What does emergency-services call recording have to do with one of the greatest American inventors of all time? On Dec. 6, 1877, Thomas Edison made the first recording of a human voice on a tinfoil cylinder phonograph and patented the invention only a few weeks later. Over the course of the next decade, he perfected his recording device, replaced tinfoil with wax, acquired a commercial license and marketed his invention to the masses. But call recording in the public-safety answering point (PSAP), as we know it today, didn't take hold until World War II.

In the early to mid 20th century, emergency call recording continued to evolve, establishing what law-enforcement agencies in the late 1980s used to capture and analyze audio recordings. Over the next couple of decades, call recording remained mostly confined to military and law enforcement sectors. All the while, the technology continued to advance, moving from wire to tape recording. By the 1960s, tape recorders increasingly made their way into PSAPs at the state and local levels, becoming the defacto device.

Around this time is when we see the story become more familiar, reflecting how we know and understand recording today. The technology moved from analog to digital, and the industry evolved to removable media, from VHS to CDs to laser-optical drives and DVDs. Times and advancements in technology were changing dramatically. With digital recording, PSAPs were able to better mine the recordings and ask simple questions, such as: Who was logged into a dispatcher position? What phone number was associated with a call or the caller's ID? This information aids PSAP operations in targeting the source to quickly playback interactions, confirm details and review difficult-to-understand conversations.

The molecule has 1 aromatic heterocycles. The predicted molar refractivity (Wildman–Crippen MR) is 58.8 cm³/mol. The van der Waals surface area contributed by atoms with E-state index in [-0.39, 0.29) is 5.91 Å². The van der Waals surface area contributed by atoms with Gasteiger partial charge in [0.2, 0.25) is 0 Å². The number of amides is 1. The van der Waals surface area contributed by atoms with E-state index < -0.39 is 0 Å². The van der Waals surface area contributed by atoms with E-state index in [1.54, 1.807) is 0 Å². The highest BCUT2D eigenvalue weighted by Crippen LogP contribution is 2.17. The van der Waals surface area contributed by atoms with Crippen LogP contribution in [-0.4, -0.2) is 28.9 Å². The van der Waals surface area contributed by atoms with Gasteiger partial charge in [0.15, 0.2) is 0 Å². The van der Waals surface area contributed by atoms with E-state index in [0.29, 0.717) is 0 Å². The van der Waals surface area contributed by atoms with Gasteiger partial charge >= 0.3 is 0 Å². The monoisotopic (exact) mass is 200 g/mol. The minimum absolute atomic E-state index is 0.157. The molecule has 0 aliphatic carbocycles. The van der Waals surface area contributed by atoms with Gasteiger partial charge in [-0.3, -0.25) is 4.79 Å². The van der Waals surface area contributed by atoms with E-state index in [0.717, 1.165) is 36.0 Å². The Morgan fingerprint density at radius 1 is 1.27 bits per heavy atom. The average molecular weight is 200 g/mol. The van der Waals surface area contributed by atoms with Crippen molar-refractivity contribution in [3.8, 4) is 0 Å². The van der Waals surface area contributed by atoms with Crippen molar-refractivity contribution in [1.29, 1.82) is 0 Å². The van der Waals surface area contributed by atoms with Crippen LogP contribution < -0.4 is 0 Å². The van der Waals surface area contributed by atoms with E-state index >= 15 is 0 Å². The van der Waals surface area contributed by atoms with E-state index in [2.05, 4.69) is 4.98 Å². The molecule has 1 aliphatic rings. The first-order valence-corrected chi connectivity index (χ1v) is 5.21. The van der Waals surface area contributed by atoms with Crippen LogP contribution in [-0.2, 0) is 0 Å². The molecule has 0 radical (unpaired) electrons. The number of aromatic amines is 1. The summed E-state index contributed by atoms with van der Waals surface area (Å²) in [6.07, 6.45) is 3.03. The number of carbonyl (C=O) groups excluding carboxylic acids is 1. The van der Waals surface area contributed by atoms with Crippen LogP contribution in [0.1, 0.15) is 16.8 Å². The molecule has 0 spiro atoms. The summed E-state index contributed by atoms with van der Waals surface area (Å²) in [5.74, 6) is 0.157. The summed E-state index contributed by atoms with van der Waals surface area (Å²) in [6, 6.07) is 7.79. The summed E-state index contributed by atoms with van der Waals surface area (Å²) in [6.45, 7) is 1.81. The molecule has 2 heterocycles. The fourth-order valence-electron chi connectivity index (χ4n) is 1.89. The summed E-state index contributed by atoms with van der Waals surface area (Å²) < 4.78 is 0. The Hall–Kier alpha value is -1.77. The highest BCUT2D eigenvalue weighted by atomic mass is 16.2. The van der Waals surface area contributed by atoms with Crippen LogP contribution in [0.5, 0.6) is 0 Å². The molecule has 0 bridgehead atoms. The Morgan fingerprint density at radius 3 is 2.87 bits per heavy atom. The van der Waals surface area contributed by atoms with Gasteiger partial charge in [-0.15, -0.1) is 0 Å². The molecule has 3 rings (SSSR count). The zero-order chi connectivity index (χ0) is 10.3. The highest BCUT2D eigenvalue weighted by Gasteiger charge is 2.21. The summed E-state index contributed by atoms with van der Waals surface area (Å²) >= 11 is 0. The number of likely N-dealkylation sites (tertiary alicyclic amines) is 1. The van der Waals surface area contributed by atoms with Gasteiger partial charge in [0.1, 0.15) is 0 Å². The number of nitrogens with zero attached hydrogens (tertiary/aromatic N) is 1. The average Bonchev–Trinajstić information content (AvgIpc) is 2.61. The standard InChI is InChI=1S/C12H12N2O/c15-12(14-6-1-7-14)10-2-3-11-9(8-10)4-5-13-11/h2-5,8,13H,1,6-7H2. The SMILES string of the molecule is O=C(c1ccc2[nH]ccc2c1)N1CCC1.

The introduction of Voice-over Internet Protocol (VoIP) has advanced recording capabilities by making audio portable and easily transferrable — allowing public-safety agencies to take advantage of what has been proven in commercial contact centers for years. PSAPs have started adopting VoIP for the same reasons as commercial contact centers. It comes down to flexibility in turning audio into data. Enhancements in recording technology have paved the way for the next evolution in PSAP recordings, as well as in analytics. Today's analytics software enables the PSAP to retrieve actionable intelligence from recordings for strategic gains — both in terms of performance and citizen response, as well as the value that PSAPs can provide to law-enforcement agencies.

Where the evolution of call recording grew in terms of development in the PSAP environment in the 19th and 20th centuries, the 21st century is quickly becoming the era of analytics. The recent rise in tools such as speech analytics — a technology that mines PSAP caller interactions to uncover trends, as well as search for keywords and phrases — lets PSAPs mine their digital-recording data.

The software analyzes this data to improve the performance of the dispatchers and call takers — letting them adhere more closely to policies and procedures — in addition to finding best-practice examples to improve overall quality. Analytical software also helps direct resources more efficiently, identify trends related to call types more quickly, and determine trends that may aid in investigations or provide more detailed information to law-enforcement agencies.

One application of speech analytics technology in the commercial contact center is focused on quality, including what agents are saying and doing. PSAP managers and supervisors also concentrate on this area and are now applying another powerful tool from which contact centers are reaping great benefits. Analytics software in both environments can search hundreds, even thousands, of calls using Google-like keyword searches to identify interactions in which mistakes occurred or procedures weren't followed accurately. By using analytics insight to address specific call-taker performance, PSAPs can help ensure that the right training in is place and the correct steps are followed.